taking stock

A new report on the Jewish response to Ukraine highlights its accomplishments and pitfalls

The report points to an established Jewish infrastructure in the region, a Jewish community that felt compelled to help due to historical ties and what interviewees described as a surprising amount of interorganizational collaboration.

From the day Russia’s invasion of Ukraine began nearly five months ago, the Jewish organizational response has been robust and widespread — ranging from raising tens of millions of dollars to saving refugees to mobilizing volunteers and creating long-term response plans. 

Now, a new survey describes why Jewish organizations were able to mobilize so quickly to help Ukraine — as well as naming the pitfalls that lie ahead. Commissioned by Olam, a network of Jewish global service agencies, and composed by Rosov Consulting, the report is based on 25 interviews with representatives of 21 aid groups, from large organizations such as the American Jewish Joint Distribution Committee (JDC) to Israeli government aid operations such as MASHAV to smaller grassroots outfits such as the Ukraine Support Teams, a network of volunteers.

The report points to an established Jewish infrastructure in the region, a Jewish community that felt compelled to help due to historical ties and what interviewees described as a surprising amount of interorganizational collaboration. But it warns that the arrival of delegations and inexperienced volunteers has hindered disaster response efforts, and that waning attention toward the war could threaten future funding. 

“There is significant Jewish infrastructure in Ukraine,” the report reads. “Several organizations have maintained extensive networks in Ukraine for decades. During the crisis, these communities and networks have served as both foundation and scaffolding for other Jewish and Israeli organizations to provide an unprecedented level of response.”

Olam CEO Dyonna Ginsburg told eJewishPhilanthropy that she noticed how much interviewees praised intergroup collaboration in their interviews, which were quoted anonymously. One interviewee described a chain by which a refugee might be aided via funds from the JDC, fed by another group, then flown to Tel Aviv by The Jewish Agency for Israel.

“[Collaboration] is particularly challenging in disaster response because competition is fierce for dollars, for attention and because things are happening super quickly,” she said. “So those conditions are not ripe for collaboration. Those conditions are more ripe for competition. Generally, to build partnerships, that requires time and processes, and it’s when you’re not in the limelight and not dealing with funding coming in at that moment.”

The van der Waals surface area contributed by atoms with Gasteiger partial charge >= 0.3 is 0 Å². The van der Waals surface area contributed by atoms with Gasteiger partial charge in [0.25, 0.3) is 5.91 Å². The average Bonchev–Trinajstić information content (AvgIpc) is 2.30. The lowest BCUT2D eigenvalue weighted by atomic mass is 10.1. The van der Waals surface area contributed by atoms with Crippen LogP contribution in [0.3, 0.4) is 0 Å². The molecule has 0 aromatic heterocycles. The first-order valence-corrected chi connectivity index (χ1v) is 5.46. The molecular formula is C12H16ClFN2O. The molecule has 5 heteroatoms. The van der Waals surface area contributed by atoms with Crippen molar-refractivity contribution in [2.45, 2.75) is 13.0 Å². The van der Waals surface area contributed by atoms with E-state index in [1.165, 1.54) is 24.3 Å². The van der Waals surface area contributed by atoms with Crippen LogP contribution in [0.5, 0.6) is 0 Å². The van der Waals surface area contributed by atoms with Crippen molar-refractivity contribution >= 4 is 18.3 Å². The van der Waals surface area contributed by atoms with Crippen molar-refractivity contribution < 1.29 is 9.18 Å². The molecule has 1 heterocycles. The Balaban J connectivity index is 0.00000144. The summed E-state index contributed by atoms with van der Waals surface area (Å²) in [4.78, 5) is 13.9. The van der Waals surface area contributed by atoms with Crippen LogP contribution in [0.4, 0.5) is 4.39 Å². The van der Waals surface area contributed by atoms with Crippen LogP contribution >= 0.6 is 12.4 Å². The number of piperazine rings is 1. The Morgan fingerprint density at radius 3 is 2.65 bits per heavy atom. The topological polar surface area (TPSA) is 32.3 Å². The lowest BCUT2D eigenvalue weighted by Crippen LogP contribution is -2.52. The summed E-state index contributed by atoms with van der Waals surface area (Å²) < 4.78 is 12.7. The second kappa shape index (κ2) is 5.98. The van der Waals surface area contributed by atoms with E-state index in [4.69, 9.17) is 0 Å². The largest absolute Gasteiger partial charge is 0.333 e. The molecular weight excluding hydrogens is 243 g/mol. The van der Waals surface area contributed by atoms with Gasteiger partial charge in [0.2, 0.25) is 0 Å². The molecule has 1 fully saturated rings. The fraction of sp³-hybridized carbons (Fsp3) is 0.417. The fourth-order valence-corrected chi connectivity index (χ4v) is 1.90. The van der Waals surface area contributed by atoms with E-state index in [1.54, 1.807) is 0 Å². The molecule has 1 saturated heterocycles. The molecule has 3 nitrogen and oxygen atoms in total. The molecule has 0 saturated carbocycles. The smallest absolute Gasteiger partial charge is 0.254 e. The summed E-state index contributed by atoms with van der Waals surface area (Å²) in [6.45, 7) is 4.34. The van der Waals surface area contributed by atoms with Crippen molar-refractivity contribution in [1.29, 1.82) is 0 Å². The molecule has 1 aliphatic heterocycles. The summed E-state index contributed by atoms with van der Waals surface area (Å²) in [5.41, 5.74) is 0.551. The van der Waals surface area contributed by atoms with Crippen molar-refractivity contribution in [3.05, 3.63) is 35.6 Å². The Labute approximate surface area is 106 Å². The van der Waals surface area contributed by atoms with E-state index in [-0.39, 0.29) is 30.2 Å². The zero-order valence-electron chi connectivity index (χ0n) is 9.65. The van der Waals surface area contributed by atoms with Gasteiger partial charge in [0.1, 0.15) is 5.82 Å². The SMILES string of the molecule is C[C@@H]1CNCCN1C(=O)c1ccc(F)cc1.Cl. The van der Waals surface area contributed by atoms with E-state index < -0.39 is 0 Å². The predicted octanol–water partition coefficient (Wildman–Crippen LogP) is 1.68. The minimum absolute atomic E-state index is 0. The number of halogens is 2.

The Jewish organizational infrastructure in Ukraine dates to before World War II, and grew during the Cold War and following the collapse of the Soviet Union. The report notes that the legacy of the Holocaust loomed large in many organizations’ decisions to help. “There is definitely a Shoah resonance: ‘They didn’t help us then, 80 years ago, so now we’ll show them that we can help now,’” one interviewee told the researchers. “There is a psychological element to it.”

The report said that help came from both large established groups and grassroots networks activated specifically to address this crisis. The establishment groups had more resources and could operate at a greater scale, the report said, though they tended to move more slowly. Grassroots groups were smaller and could be faster in their responses, but their members risked burning out more quickly and they sometimes did not have processes to vet their volunteers, according to the report. 

One section of the report dealt with the challenges posed by leadership delegations as well as inexperienced volunteers who arrived in the region. “Several interviewees found it challenging to see ‘whole delegations with no relevant skills, no language, they are a burden on the system, they just stand there and look at people in the train station, they can’t help them with anything!’” said the report, quoting an interviewee.

“It’s a diversion from the meeting of urgent needs,” Ginsburg said, reflecting the findings of the report. “People who are actively involved in meeting urgent needs either to host delegations or to host or deal with volunteers who do not come with an appropriate skill set — those two things are a diversion from the core task at hand.”

Organizations that have sent delegations have countered such critiques by saying that being able to witness the relief efforts and report back to their communities helps spur fundraising and addresses the second challenge named by the report: waning attention on the war and its victims. Ginsburg said that may be true, but advised that groups organizing leadership delegations should include a concrete responsibility for the participants — whether a fundraising goal or a commitment to speak about the issue publicly a certain number of times. 

Ginsburg said that the report reflects that delegations have value but that “both the sending organizations and the receiving organizations need to set expectations about how many resources they can devote to welcoming leadership groups, what are the clear expectations about what someone is supposed to do when they get back, so that you really do ensure that you’re getting the most significant return on the investment.”

Ginsburg added that she understands that “multiple Jewish touchpoints in Ukraine” led Jewish organizations to respond so significantly to this crisis. She hopes this experience spurs Jewish groups to also respond energetically to other crises around the world. 

“There is a general sense that the Jewish community stepped up in significant ways,” she said. “I do wonder whether this is an opportunity, a teachable moment to be cultivating more compassion, awareness about the plight of refugees around the world and other humanitarian crises.”